People are basically divided into two groups: those who divide people into two groups and those who do not.
Despite these stark differences, there is something that unites the two halves: a large proportion of both groups do not like or know what networking is.
Chatting up strangers to talk about what they're selling seems pushy rather than effective to them, and telling friends how they can help them sell it seems like a waste of friendship.
Well basically they are right. Fortunately, there is another way, because people basically fall into two groups: those who already do networking well and those who don't yet.
A business meeting from a meeting with friends should be about as different as business coffee from Irish coffee. If it's going to lead you to your ideal client, you don't want to go there with a few blood alcohol levels and a song on your lips.
On the other hand, if a meeting with friends is to produce anything worth remembering (and spending time on), you're unlikely to talk about what clients you have, what you'd like to have and what you like to do in your spare time.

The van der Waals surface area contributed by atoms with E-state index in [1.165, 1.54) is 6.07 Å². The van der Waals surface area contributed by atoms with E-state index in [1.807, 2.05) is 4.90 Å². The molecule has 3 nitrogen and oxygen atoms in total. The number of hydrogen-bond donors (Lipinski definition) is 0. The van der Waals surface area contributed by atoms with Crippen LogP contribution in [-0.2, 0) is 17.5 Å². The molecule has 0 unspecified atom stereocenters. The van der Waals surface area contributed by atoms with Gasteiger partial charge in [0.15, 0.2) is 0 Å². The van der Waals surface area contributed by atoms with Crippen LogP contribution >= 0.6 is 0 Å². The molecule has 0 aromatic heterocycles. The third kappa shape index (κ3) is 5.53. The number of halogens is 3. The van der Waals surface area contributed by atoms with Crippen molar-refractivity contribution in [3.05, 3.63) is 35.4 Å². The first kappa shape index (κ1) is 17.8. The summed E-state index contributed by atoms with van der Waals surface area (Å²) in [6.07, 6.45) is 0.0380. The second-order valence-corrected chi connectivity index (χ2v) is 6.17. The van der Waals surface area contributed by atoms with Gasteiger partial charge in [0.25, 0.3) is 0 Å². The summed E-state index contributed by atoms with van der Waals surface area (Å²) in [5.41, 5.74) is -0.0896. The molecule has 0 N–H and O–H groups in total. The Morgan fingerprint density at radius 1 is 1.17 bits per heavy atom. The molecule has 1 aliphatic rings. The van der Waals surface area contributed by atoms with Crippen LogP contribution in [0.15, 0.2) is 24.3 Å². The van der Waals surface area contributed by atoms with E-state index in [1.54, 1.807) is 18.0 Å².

A business meeting doesn't have to be relaxed (although, of course, a nice atmosphere is… nice), it doesn't have to be long ("less is more"), but it should lead to another point on the map in your mind that you can connect with other points and create added value.
Perhaps this point will be: "here I will sell" or "thanks to this person I will reach a customer". - great, it's important to spend our working time developing our business, but the points: "aha, I can help him this way and her that way" are probably even more important.
Yes, what you can do for others in business is often better for you. And I don't write this because I believe that people basically fall into two groups: happy altruists and pathetic egoists. When we help others, we form weak bonds - weak because it's impossible to form a very deep relationship in one or even a few meetings.
And it is weak relationships that are most effective business-wise: by getting to know people we hardly or never know at all, we can reach out to their friends (whom we don't know even more).
Familiarity in business is a very important component of success. Usually the quality of the product, customer service, price and a whole bunch of factors are important, but whether customers buy from you or someone else is greatly influenced by what customers think of you and what they think of someone else. Or whether they know anything about you at all.
Networking is not about compulsively printing and handing out business cards, shoving your shoe in the door and using advanced manipulation techniques in a race to make a sales pitch. Rather, it is quite a long-term building of knowledge about the people in the market you operate in and building knowledge about you among them.
But the effect is that instead of smiling from billboards and getting annoyed from Youtube clips you simply come to someone's mind at the right moment.